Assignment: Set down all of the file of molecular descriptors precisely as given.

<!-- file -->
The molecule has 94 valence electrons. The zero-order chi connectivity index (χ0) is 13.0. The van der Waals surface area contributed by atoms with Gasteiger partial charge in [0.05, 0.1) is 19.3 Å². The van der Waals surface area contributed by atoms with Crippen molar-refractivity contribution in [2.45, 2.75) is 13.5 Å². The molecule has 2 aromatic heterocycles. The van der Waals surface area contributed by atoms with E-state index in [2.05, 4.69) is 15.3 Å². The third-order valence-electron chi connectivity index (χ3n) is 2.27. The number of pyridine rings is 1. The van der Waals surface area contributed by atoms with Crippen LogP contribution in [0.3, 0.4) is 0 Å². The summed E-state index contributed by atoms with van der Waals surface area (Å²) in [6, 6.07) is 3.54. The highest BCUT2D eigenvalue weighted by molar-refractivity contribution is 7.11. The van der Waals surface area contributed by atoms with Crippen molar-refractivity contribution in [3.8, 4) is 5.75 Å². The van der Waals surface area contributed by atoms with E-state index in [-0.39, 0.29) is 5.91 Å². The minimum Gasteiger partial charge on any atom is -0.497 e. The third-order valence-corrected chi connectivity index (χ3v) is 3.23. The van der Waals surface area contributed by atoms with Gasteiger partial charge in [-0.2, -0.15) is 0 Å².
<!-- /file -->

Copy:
The molecule has 94 valence electrons. The zero-order chi connectivity index (χ0) is 13.0. The van der Waals surface area contributed by atoms with Gasteiger partial charge in [0.05, 0.1) is 19.3 Å². The van der Waals surface area contributed by atoms with Crippen molar-refractivity contribution in [2.45, 2.75) is 13.5 Å². The molecule has 2 aromatic heterocycles. The van der Waals surface area contributed by atoms with E-state index in [2.05, 4.69) is 15.3 Å². The third-order valence-electron chi connectivity index (χ3n) is 2.27. The number of pyridine rings is 1. The van der Waals surface area contributed by atoms with Crippen LogP contribution in [0.3, 0.4) is 0 Å². The summed E-state index contributed by atoms with van der Waals surface area (Å²) in [6, 6.07) is 3.54. The highest BCUT2D eigenvalue weighted by molar-refractivity contribution is 7.11. The van der Waals surface area contributed by atoms with Crippen molar-refractivity contribution in [3.8, 4) is 5.75 Å². The van der Waals surface area contributed by atoms with E-state index in [-0.39, 0.29) is 5.91 Å². The minimum Gasteiger partial charge on any atom is -0.497 e. The third-order valence-corrected chi connectivity index (χ3v) is 3.23. The van der Waals surface area contributed by atoms with Gasteiger partial charge in [-0.2, -0.15) is 0 Å².